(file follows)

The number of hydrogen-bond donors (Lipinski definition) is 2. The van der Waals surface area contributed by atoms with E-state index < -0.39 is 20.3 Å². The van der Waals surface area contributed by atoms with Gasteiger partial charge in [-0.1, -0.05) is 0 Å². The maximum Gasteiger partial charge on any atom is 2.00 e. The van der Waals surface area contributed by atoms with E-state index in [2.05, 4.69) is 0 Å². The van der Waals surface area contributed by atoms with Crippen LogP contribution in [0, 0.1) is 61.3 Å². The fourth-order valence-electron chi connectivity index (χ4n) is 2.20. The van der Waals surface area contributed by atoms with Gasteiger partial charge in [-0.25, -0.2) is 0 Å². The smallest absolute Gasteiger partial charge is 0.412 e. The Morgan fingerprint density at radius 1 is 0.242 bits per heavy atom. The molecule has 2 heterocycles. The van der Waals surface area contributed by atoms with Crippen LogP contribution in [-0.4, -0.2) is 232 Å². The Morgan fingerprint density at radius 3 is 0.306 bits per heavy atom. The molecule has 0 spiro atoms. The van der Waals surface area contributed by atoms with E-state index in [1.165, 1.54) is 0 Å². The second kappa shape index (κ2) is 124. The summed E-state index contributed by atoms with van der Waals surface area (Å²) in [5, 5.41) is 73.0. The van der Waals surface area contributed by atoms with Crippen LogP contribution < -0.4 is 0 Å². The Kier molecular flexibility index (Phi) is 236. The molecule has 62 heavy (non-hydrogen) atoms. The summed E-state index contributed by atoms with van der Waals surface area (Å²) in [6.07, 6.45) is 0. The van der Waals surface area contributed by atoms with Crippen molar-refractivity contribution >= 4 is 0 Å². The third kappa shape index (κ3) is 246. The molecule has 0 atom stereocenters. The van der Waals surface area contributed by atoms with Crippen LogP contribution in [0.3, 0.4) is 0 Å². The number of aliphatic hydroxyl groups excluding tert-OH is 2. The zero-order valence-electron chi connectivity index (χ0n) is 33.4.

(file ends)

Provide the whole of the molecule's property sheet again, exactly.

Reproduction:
The number of hydrogen-bond donors (Lipinski definition) is 2. The van der Waals surface area contributed by atoms with E-state index < -0.39 is 20.3 Å². The van der Waals surface area contributed by atoms with Gasteiger partial charge in [-0.1, -0.05) is 0 Å². The maximum Gasteiger partial charge on any atom is 2.00 e. The van der Waals surface area contributed by atoms with E-state index in [2.05, 4.69) is 0 Å². The van der Waals surface area contributed by atoms with Crippen LogP contribution in [0, 0.1) is 61.3 Å². The fourth-order valence-electron chi connectivity index (χ4n) is 2.20. The van der Waals surface area contributed by atoms with Gasteiger partial charge in [-0.25, -0.2) is 0 Å². The smallest absolute Gasteiger partial charge is 0.412 e. The Morgan fingerprint density at radius 1 is 0.242 bits per heavy atom. The molecule has 2 heterocycles. The van der Waals surface area contributed by atoms with Crippen LogP contribution in [-0.4, -0.2) is 232 Å². The Morgan fingerprint density at radius 3 is 0.306 bits per heavy atom. The molecule has 0 spiro atoms. The van der Waals surface area contributed by atoms with E-state index in [1.165, 1.54) is 0 Å². The second kappa shape index (κ2) is 124. The summed E-state index contributed by atoms with van der Waals surface area (Å²) in [5, 5.41) is 73.0. The van der Waals surface area contributed by atoms with Crippen LogP contribution < -0.4 is 0 Å². The Kier molecular flexibility index (Phi) is 236. The molecule has 62 heavy (non-hydrogen) atoms. The summed E-state index contributed by atoms with van der Waals surface area (Å²) in [6.07, 6.45) is 0. The van der Waals surface area contributed by atoms with Crippen molar-refractivity contribution >= 4 is 0 Å². The third kappa shape index (κ3) is 246. The molecule has 0 atom stereocenters. The van der Waals surface area contributed by atoms with Crippen LogP contribution in [0.3, 0.4) is 0 Å². The number of aliphatic hydroxyl groups excluding tert-OH is 2. The zero-order valence-electron chi connectivity index (χ0n) is 33.4.